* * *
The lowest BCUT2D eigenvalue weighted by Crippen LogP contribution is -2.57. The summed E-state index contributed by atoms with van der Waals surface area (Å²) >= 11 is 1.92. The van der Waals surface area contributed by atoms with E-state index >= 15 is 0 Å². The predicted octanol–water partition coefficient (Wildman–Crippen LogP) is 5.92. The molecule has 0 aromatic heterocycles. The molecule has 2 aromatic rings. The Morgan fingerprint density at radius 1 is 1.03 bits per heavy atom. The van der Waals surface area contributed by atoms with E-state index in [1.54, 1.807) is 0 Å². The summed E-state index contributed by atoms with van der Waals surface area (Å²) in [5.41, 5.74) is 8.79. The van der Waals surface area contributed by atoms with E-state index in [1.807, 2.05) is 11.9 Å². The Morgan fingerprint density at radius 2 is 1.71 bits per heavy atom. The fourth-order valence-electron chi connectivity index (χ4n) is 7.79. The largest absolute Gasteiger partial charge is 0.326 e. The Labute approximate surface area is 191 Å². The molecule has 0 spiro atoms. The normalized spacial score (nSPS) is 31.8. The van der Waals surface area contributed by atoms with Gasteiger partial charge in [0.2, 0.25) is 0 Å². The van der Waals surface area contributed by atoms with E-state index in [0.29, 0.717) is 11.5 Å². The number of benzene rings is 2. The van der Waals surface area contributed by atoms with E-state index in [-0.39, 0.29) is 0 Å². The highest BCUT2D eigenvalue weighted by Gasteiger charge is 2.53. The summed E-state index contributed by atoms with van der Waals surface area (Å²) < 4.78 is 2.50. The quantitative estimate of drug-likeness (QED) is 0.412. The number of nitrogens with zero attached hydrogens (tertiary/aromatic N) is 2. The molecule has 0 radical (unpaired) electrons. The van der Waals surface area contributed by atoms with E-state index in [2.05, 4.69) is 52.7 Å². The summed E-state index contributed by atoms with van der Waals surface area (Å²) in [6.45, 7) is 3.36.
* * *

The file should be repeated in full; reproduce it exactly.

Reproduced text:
The lowest BCUT2D eigenvalue weighted by Crippen LogP contribution is -2.57. The summed E-state index contributed by atoms with van der Waals surface area (Å²) >= 11 is 1.92. The van der Waals surface area contributed by atoms with E-state index >= 15 is 0 Å². The predicted octanol–water partition coefficient (Wildman–Crippen LogP) is 5.92. The molecule has 0 aromatic heterocycles. The molecule has 2 aromatic rings. The Morgan fingerprint density at radius 1 is 1.03 bits per heavy atom. The van der Waals surface area contributed by atoms with E-state index in [1.54, 1.807) is 0 Å². The summed E-state index contributed by atoms with van der Waals surface area (Å²) in [5.41, 5.74) is 8.79. The van der Waals surface area contributed by atoms with E-state index in [1.807, 2.05) is 11.9 Å². The Morgan fingerprint density at radius 2 is 1.71 bits per heavy atom. The fourth-order valence-electron chi connectivity index (χ4n) is 7.79. The largest absolute Gasteiger partial charge is 0.326 e. The Labute approximate surface area is 191 Å². The molecule has 0 spiro atoms. The normalized spacial score (nSPS) is 31.8. The van der Waals surface area contributed by atoms with Gasteiger partial charge in [0.2, 0.25) is 0 Å². The van der Waals surface area contributed by atoms with E-state index in [0.29, 0.717) is 11.5 Å². The number of benzene rings is 2. The van der Waals surface area contributed by atoms with E-state index in [-0.39, 0.29) is 0 Å². The highest BCUT2D eigenvalue weighted by Gasteiger charge is 2.53. The summed E-state index contributed by atoms with van der Waals surface area (Å²) < 4.78 is 2.50. The quantitative estimate of drug-likeness (QED) is 0.412. The number of nitrogens with zero attached hydrogens (tertiary/aromatic N) is 2. The molecule has 0 radical (unpaired) electrons. The van der Waals surface area contributed by atoms with E-state index in [2.05, 4.69) is 52.7 Å². The summed E-state index contributed by atoms with van der Waals surface area (Å²) in [6.45, 7) is 3.36.